Perhaps this is also a way to conceive of it: imagine two human settlements on two equally-sized islands. One settlement has 10,000 people, and the other only has 1,000. How differently would those ten-thousand people have to live in order to bring their total requirements for food, water, shelter, energy, goods, and services down to what the island of one-thousand uses? [Not that things are quite this simple, but] the island with one-thousand people could be ten times as voracious on a per capita basis, and enjoy the use of ten times as much space, caloric intake, energy use, etc. and still only be equal in total consumption to the island of ten-thousand. Put another way, the island of ten-thousand could bend over backwards and reinvent the wheel, but unless they manage to bring their per capita consumption down by 90%(!), they would still be using more than the island of one-thousand people. And EVEN IF there were some wonderful way to reduce per capita consumption by 99.99% or something, that would still leave the island with one-thousand people with much more space left over for everything else in the natural world if they also implemented the same wonderful schemes, and there would still be more untapped resources to fall back on, and more wiggle room, than on the island with ten-thousand people.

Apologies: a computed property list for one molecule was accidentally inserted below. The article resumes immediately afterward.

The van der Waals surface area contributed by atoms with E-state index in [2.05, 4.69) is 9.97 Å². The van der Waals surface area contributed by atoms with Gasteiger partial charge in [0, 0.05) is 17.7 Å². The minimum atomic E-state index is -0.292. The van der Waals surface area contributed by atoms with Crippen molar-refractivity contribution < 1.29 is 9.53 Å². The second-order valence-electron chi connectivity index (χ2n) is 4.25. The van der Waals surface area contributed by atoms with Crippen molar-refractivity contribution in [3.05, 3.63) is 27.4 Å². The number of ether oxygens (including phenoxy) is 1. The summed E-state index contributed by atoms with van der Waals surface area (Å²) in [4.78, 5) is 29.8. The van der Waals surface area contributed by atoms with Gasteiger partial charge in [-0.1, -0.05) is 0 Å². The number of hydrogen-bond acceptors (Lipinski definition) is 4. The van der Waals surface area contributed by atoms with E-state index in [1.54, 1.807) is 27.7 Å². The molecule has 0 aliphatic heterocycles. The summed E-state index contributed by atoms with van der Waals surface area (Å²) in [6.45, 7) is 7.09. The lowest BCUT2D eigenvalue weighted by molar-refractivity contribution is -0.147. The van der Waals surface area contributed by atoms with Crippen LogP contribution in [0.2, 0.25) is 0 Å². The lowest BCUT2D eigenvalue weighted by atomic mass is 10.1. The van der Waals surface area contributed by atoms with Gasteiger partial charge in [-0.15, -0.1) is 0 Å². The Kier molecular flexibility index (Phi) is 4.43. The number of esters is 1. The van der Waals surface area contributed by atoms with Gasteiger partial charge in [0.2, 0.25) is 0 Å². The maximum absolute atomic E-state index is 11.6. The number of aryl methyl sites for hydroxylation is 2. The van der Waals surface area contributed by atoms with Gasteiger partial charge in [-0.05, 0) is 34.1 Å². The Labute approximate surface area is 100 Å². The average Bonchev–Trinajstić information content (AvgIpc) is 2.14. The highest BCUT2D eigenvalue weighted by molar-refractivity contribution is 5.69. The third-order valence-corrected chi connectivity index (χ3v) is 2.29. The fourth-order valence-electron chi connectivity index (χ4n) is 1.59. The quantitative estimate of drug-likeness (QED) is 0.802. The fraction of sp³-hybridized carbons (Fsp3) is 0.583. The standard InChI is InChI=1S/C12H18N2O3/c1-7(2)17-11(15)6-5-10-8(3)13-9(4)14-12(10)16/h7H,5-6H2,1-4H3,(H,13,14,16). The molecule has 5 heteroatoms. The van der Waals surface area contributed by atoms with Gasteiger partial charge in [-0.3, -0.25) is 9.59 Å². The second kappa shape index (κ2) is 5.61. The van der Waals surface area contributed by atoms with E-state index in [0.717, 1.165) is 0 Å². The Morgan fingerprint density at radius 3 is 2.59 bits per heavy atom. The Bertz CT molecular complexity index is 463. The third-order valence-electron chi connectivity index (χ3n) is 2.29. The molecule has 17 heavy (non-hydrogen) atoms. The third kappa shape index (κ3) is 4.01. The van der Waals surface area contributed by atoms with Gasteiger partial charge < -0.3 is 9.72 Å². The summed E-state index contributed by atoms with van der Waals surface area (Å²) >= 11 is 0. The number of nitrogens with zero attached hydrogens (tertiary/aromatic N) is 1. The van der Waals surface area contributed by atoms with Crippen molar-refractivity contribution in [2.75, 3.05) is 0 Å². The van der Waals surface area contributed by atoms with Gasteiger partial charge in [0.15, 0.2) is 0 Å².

I guess my point is that regardless of how people live, everything has to be scaled up to how many people are living at the same time. And per capita gains in efficiency are nevertheless eaten up and in fact obviated altogether by increasing the number of people who are doing the per capita consumption.
To further prove that we are not an echo chamber I must vehemently disagree. Downplaying the whole overpopulation issue as a species is in my opinion one if not the biggest error of our generation. Not only is every new person a new consumer adding to the demand of resources that the planet already cannot provide. Reducing overpopulation barring a new world war, a world wide disease or some major natural disaster(s) will also be the hardest one to accomplish because we would either have to tamper with one of the basic human rights or without governmental "guidance" it would require people to overwrite millennia of biological, cultural and religious programming.